Note: The Visual C++ Redistributable version 2015 or higher is a prerequisite and can be configured as dependency.

Creating the Data Collection Rule

When looking at collecting data by using the Azure Monitor agent, the second action is to create a Data Collection Rule. That rule is used for specifying the data that should be collected. The important information around binaries is logged in the Microsoft-Windows-CodeIntegrity/Operational event log, and the important information around scripts and MSIs is logged in the Microsoft-Windows-AppLocker/MSI and Script event log. That information is the most important to capture, when looking for the impact of a new WDAC policy. The following five steps walk through the process of creating a Data Collection Rule that is used for collecting the information from the specified Event Logs.

  1. Open the Azure portal, navigate to Monitor Data Collection Rules and click Create
  2. On the Basics page, specify a Rule Name, select the Subscription, select the Resource Group, select the Region, select Windows as the Platform Type and click Next: Resources
  3. On the Resources page, click Next: Collect and deliver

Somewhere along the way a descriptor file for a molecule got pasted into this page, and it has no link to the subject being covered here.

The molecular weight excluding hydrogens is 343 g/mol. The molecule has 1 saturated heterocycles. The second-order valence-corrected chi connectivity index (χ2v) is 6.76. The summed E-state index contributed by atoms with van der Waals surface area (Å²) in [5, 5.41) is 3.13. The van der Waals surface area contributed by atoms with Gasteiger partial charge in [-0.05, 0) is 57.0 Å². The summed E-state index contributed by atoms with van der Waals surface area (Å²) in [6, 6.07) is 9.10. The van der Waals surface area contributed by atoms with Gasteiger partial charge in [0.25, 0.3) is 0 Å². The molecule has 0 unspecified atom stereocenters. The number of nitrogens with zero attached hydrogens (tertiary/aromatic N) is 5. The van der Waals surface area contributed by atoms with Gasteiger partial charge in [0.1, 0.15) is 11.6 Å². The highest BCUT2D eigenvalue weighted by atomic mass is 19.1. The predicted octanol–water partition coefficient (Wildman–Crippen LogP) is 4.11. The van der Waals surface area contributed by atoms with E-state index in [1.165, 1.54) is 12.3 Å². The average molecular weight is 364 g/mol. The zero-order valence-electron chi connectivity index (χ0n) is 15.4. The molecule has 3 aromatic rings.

4. On the Collect and deliver page, click Add data source, provide te following information and click Review + create
    • On the Data source tab, provide the following information
      • Data source type: Select Windows event logs
      • Select Custom and provide Microsoft-Windows-CodeIntegrity/Operational!* and Microsoft-Windows-AppLocker/MSI and Script!* as the XPath query to filter
    • On the Destination tab, select the Destination type, the Subscription and the Account or namespace

Note: This XPath query will filter and limit data collection to events that match the query.

  1. On the Review + create page, click Create

Creating and associating the Monitored Object

When looking at collecting data by using the Azure Monitor agent, the third action is to create and associate a Monitored Object. That Monitored Object is used to create a representation of the Azure AD tenant in Azure Resource Manager (ARM). The earlier created Data Collection Rule must be associated with that object. That association can currently only be done at Azure AD tenant scope and makes sure that devices running the Azure Monitor agent will start collecting and sending data. Currently the best method for creating and associating that Monitored Object, is using PowerShell. More details around the required steps, in PowerShell, are documented here.